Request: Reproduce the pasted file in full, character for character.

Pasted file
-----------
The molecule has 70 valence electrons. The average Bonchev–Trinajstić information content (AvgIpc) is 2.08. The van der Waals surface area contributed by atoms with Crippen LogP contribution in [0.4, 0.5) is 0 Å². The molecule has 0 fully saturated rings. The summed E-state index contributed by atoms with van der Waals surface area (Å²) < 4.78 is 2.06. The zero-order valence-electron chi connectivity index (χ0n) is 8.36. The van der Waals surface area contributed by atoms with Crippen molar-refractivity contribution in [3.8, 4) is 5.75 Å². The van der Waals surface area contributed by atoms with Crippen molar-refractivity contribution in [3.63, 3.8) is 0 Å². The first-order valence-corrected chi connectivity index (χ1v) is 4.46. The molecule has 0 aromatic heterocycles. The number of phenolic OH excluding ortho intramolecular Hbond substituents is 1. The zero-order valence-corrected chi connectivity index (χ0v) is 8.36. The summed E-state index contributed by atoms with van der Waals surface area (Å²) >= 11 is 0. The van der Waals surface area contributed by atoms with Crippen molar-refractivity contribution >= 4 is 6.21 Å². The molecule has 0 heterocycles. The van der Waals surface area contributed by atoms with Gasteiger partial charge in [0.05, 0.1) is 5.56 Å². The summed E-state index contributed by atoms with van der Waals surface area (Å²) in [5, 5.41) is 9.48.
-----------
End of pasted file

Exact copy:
The molecule has 70 valence electrons. The average Bonchev–Trinajstić information content (AvgIpc) is 2.08. The van der Waals surface area contributed by atoms with Crippen LogP contribution in [0.4, 0.5) is 0 Å². The molecule has 0 fully saturated rings. The summed E-state index contributed by atoms with van der Waals surface area (Å²) < 4.78 is 2.06. The zero-order valence-electron chi connectivity index (χ0n) is 8.36. The van der Waals surface area contributed by atoms with Crippen molar-refractivity contribution in [3.8, 4) is 5.75 Å². The van der Waals surface area contributed by atoms with Crippen molar-refractivity contribution in [3.63, 3.8) is 0 Å². The first-order valence-corrected chi connectivity index (χ1v) is 4.46. The molecule has 0 aromatic heterocycles. The number of phenolic OH excluding ortho intramolecular Hbond substituents is 1. The zero-order valence-corrected chi connectivity index (χ0v) is 8.36. The summed E-state index contributed by atoms with van der Waals surface area (Å²) >= 11 is 0. The van der Waals surface area contributed by atoms with Crippen molar-refractivity contribution >= 4 is 6.21 Å². The molecule has 0 heterocycles. The van der Waals surface area contributed by atoms with Gasteiger partial charge in [0.05, 0.1) is 5.56 Å². The summed E-state index contributed by atoms with van der Waals surface area (Å²) in [5, 5.41) is 9.48.